KIMBERLING CITY, Mo. — There's real estate, and then there's unreal estate.
The Evergreen Crystal Palace nestled high off Table Rock Lake is one of those homes. Built in the 1990s for Robert Plaster, the founder of Empire Gas, the 30,000 square foot home boasts a 20-plus-car garage, 14 bedrooms, a helicopter pad, and a shooting range. And that's just the beginning of the wow factor.
"The house is like frozen in time from the 1990s," said Ken Coleman, a long-time real estate agent in Southwest Missouri. Coleman said he was brought out of retirement to sell the expansive $80 million home for the Plaster estate. He said the family is selling off all of their big properties after Steve Plaster, the trustee of the estate, had a health scare.
The house recently went viral on YouTube after an influencer named BigBankz posted a home tour on the site. The poster said he's just a kid traveling the globe to some of the coolest abandoned places. The video of the Crystal Palace has 1.5 million views.
"This is definitely the number one, most crazy place we've ever explored," said the poster shooting a selfie-style video in front of the entrance.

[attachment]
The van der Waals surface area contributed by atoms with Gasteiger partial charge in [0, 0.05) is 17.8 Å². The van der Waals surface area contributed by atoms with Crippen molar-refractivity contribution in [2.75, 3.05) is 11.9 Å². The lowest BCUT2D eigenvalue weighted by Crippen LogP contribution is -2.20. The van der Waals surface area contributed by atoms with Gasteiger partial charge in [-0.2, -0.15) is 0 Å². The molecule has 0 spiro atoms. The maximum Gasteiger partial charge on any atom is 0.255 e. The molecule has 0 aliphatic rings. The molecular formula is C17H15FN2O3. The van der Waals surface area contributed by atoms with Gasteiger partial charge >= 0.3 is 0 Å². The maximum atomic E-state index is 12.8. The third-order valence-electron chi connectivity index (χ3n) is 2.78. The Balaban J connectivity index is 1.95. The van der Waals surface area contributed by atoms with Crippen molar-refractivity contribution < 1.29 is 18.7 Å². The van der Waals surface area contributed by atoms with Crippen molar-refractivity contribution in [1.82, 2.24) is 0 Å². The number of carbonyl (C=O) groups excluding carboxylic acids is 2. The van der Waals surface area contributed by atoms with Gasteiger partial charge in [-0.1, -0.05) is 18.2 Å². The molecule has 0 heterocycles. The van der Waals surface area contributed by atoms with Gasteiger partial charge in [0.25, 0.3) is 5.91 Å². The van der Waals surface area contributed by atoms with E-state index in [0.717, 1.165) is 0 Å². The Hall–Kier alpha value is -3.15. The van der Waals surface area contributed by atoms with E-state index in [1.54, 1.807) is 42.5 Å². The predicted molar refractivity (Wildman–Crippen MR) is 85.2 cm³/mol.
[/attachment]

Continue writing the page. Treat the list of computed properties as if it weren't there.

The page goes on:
Coleman said that was his idea. He said he invited the influencer to take some video and post it in hopes of gaining some interest in the property.
"The great part of it is that the children of wealthy people saw the video and sent it to their mom and dad," said Coleman. "My phone had 68 phone calls on it the next morning after the video launched."
Coleman said Plaster wanted to build the property after someone jokingly called him a hillbilly — he built the space in the hopes of impressing any businessperson from around the globe who would want to do business in the Ozarks. Coleman said he couldn't name names, but he said one of the biggest names in American politics had visited recently and called it the best view of the Midwest.
Later he mentioned the top floor of the home would be suited for someone like President Donald Trump, with its 3,000 square foot primary bedroom complete with a baby grand piano and private stairwell. The home is also outfitted with individual offices that overlook the lower floor for entertaining.
Though the home is dated with salmon-colored furniture and Italian green marble, the finishing touches would be hard to replicate today. Each bedroom also has its own theme adorned with art from around the globe. Most of the art will be sold with the home.
"It was the best money could buy at the time," said Coleman.
This time around, you could be invited to stay as well. Coleman says he's had a handful of potential buyers, and he's pitched creating the space into a corporate retreat. He says gone are the days of the country clubs. He says corporate retreats are more appealing, especially in a pandemic.
"You know, you have a jewel in the state of Missouri, and Missouri doesn't know about it," said Coleman. "A lot of people have seen this house from a distance, but they've never had a chance to be in it. Something good needs to happen with this property that's [also] good for Missouri."
Coleman says the proceeds of the home will go towards a number of colleges.